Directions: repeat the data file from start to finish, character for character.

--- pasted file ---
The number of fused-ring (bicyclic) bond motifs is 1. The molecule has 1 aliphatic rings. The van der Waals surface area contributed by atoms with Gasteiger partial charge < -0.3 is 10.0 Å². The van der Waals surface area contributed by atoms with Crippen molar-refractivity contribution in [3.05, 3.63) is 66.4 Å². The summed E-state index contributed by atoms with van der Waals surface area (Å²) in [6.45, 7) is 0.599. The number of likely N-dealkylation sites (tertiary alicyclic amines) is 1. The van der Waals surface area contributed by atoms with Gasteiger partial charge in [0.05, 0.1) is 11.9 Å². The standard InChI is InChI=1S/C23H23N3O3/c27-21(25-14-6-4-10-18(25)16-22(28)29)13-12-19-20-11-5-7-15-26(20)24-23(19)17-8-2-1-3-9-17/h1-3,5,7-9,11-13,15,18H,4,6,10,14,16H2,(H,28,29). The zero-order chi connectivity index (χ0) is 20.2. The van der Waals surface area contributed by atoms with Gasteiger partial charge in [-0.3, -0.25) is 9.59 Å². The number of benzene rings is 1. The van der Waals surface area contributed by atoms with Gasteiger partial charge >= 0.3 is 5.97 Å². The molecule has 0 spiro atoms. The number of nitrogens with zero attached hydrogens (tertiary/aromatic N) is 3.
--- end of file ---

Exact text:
The number of fused-ring (bicyclic) bond motifs is 1. The molecule has 1 aliphatic rings. The van der Waals surface area contributed by atoms with Gasteiger partial charge < -0.3 is 10.0 Å². The van der Waals surface area contributed by atoms with Crippen molar-refractivity contribution in [3.05, 3.63) is 66.4 Å². The summed E-state index contributed by atoms with van der Waals surface area (Å²) in [6.45, 7) is 0.599. The number of likely N-dealkylation sites (tertiary alicyclic amines) is 1. The van der Waals surface area contributed by atoms with Gasteiger partial charge in [0.05, 0.1) is 11.9 Å². The standard InChI is InChI=1S/C23H23N3O3/c27-21(25-14-6-4-10-18(25)16-22(28)29)13-12-19-20-11-5-7-15-26(20)24-23(19)17-8-2-1-3-9-17/h1-3,5,7-9,11-13,15,18H,4,6,10,14,16H2,(H,28,29). The zero-order chi connectivity index (χ0) is 20.2. The van der Waals surface area contributed by atoms with Gasteiger partial charge in [-0.3, -0.25) is 9.59 Å². The number of benzene rings is 1. The van der Waals surface area contributed by atoms with Gasteiger partial charge >= 0.3 is 5.97 Å². The molecule has 0 spiro atoms. The number of nitrogens with zero attached hydrogens (tertiary/aromatic N) is 3.